Any visitor to this column over the last eight plus years knows what I think about weather forecasting that goes over the top. You know the forecasts you see that indicate that an area is going to get two to eight inches of snow or there is a possibility that an area could get over a foot of snow. You have read my term for these types of forecasters, “Snow Gooses.”
The reason these Snow Gooses create challenges for the ski industry is because when a viewer, listener or reader, sees, hears or reads the forecast they only take in the top number and many times that top number is only an outside reach and sometimes the forecast comes more than a week out. For the southeast ski region this can cause a problem because many of the visitors are not accustomed to traveling in active weather and have in many cases due to the extended forecast decided to cancel their ski trip. Meanwhile in reality the area ends up getting the two inches of snow, the highway department takes care of the roads and the skiing, snowboarding and snowtubing were awesome. So where was the other snow the Snow Goose predicted, in their minds of wishful thinking and exaggerated weather forecasting.
Now to the rescue comes weatherman like Brad Panovich, Chief Meteorologist of WCNC-TV in Charlotte, North Carolina, the website your are logged onto Skisoutheast.com, Spencer Adkins, Chief Meteorologist of WOWK-TV in Charleston, West Virginia, Herb Stevens, The Skiing Weatherman and Liz Sommerville, Meteorologist, National Weather Service (NWS), South Charleston, West Virginia. This group of weather forecasters are the ones I follow very closely because they don’t jump the gun and really don’t start putting numbers in their forecasts until a week out of the pending active weather. They will give reports indicating that an active weather system is pending but they were going to allow more forecasting data to come to light and not rely on what “could” happen but what “is” going to happen.
Just last week on Panovich’s weather blog, wxbrad.com, he wrote an awesome article entitled Wishcasting Versus Forecasting. In it he basically take the Snow Gooses to task but enlightens everyone on what it takes to truly produce a forecast that everyone can depend on as they make their daily plans. Now Panovich admits to be a snow lover and he and I have disagreed on the levels of snowfall headed the regions way. But when it comes to forecasting what is going to occur in the mountains of Tennessee, North Carolina, Virginia, West Virginia and Maryland Panovich is dialed in as that is one tough region to forecast since so many things have to be taken into consideration and he goes into that in his blog.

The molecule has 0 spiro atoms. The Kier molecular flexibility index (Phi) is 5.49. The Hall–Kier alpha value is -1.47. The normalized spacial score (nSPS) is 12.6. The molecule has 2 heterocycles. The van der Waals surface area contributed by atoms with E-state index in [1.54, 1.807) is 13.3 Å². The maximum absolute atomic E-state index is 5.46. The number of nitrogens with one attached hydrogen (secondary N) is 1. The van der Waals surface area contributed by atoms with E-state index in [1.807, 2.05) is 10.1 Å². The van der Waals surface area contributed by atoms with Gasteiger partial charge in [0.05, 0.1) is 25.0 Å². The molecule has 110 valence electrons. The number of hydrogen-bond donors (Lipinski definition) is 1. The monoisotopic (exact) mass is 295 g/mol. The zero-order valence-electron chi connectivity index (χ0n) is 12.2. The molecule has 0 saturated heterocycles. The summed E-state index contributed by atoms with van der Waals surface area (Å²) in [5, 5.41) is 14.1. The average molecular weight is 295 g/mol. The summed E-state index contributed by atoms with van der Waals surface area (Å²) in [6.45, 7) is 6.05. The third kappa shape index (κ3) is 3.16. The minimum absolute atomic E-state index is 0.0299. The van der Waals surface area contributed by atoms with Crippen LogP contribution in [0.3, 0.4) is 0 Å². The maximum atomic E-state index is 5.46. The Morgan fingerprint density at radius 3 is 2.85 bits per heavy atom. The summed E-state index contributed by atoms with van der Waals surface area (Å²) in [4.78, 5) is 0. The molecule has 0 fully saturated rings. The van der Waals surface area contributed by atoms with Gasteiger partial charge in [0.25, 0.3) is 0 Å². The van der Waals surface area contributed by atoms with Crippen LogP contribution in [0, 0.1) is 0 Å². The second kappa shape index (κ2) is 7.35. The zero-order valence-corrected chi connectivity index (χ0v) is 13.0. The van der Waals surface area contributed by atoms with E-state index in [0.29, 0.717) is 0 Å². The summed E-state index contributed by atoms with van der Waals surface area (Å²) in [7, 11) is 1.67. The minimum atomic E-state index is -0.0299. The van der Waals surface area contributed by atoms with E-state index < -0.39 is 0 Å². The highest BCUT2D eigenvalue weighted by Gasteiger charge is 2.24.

I got a chance to sit down with Sommerville a couple of weeks ago and was happy to find out that meteorologists forecasting for the NWS can’t provide information to the public more than a week out through agency rules. She admits they look further out than a week but don’t start fine tuning their forecasts for you and me until we are seven days from the actual event and then are even changing that by the hour in some cases. Sommerville also informed me that the federal agency will not give more than a two-inch range when predicting snowfall in any given region. There may be multiple ranges throughout a state like West Virginia, but she said that can be expected in any state that has mountains and plenty of valleys. I gained a lot more respect for the agency’s weather forecasting efforts after my chat with Sommerville as I now get the feeling they don’t try to push the so-called panic button until it is absolutely necessary.
I have been following Adkins and Stevens for over 20-years, ever since my early days at Snowshoe Mountain in the 1990’s. Both of these veteran meteorologists have always used a common sense approach when predicting any upcoming active conditions. However, when you know what is hitting the fan, they are in the middle of things trying to put out the most up to date information facing everyone and not pulling any punches in doing so. Their continued common sense approach allows everyone to make detailed plans in dealing with the matter at hand. I recently learned that during the recent sub-zero cold spell that Adkins and his staff put out an email to the entire news department mentioning words not to use when describing the weather situation. One of the worse things I have seen during active weather is when a news reporter tries to be a meteorologist, it just doesn’t work.
Another thing that these veteran weather forecasters and I agree with is the current naming of winter storms by The Weather Channel. All of them think that is embarrassing to the industry. I couldn’t agree more.
That’s it for this week, more to come as the season continues, just remember whether it be cold or whether it be hot, we’ll weather the weather, whatever the weather will be. Think about it! See you on the slopes and have some fun, you deserve it!